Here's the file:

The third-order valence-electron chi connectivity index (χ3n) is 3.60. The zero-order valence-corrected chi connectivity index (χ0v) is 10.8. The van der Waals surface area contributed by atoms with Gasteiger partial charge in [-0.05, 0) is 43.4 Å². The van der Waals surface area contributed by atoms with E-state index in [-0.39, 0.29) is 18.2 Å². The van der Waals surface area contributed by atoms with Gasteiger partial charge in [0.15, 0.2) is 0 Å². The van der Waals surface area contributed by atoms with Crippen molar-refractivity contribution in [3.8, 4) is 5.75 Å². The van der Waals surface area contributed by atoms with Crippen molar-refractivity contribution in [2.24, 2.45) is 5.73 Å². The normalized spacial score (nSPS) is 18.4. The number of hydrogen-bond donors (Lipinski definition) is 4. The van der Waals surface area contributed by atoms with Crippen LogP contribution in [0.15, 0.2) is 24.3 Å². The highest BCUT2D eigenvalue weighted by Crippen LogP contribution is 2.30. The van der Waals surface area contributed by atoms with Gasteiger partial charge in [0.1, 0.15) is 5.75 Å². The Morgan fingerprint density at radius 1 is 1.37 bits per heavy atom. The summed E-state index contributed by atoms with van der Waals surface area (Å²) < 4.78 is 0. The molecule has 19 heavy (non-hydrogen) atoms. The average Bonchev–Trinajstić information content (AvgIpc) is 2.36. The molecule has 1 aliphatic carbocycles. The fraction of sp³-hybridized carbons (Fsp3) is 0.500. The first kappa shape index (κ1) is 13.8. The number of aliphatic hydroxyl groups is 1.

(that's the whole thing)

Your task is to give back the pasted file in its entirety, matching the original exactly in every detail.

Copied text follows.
The third-order valence-electron chi connectivity index (χ3n) is 3.60. The zero-order valence-corrected chi connectivity index (χ0v) is 10.8. The van der Waals surface area contributed by atoms with Gasteiger partial charge in [-0.05, 0) is 43.4 Å². The van der Waals surface area contributed by atoms with E-state index in [-0.39, 0.29) is 18.2 Å². The van der Waals surface area contributed by atoms with Gasteiger partial charge in [0.15, 0.2) is 0 Å². The van der Waals surface area contributed by atoms with Crippen molar-refractivity contribution in [3.8, 4) is 5.75 Å². The van der Waals surface area contributed by atoms with Crippen molar-refractivity contribution in [2.24, 2.45) is 5.73 Å². The normalized spacial score (nSPS) is 18.4. The number of hydrogen-bond donors (Lipinski definition) is 4. The van der Waals surface area contributed by atoms with Crippen LogP contribution in [0.15, 0.2) is 24.3 Å². The highest BCUT2D eigenvalue weighted by Crippen LogP contribution is 2.30. The van der Waals surface area contributed by atoms with Gasteiger partial charge in [0.1, 0.15) is 5.75 Å². The Morgan fingerprint density at radius 1 is 1.37 bits per heavy atom. The summed E-state index contributed by atoms with van der Waals surface area (Å²) < 4.78 is 0. The molecule has 19 heavy (non-hydrogen) atoms. The average Bonchev–Trinajstić information content (AvgIpc) is 2.36. The molecule has 1 aliphatic carbocycles. The fraction of sp³-hybridized carbons (Fsp3) is 0.500. The first kappa shape index (κ1) is 13.8. The number of aliphatic hydroxyl groups is 1.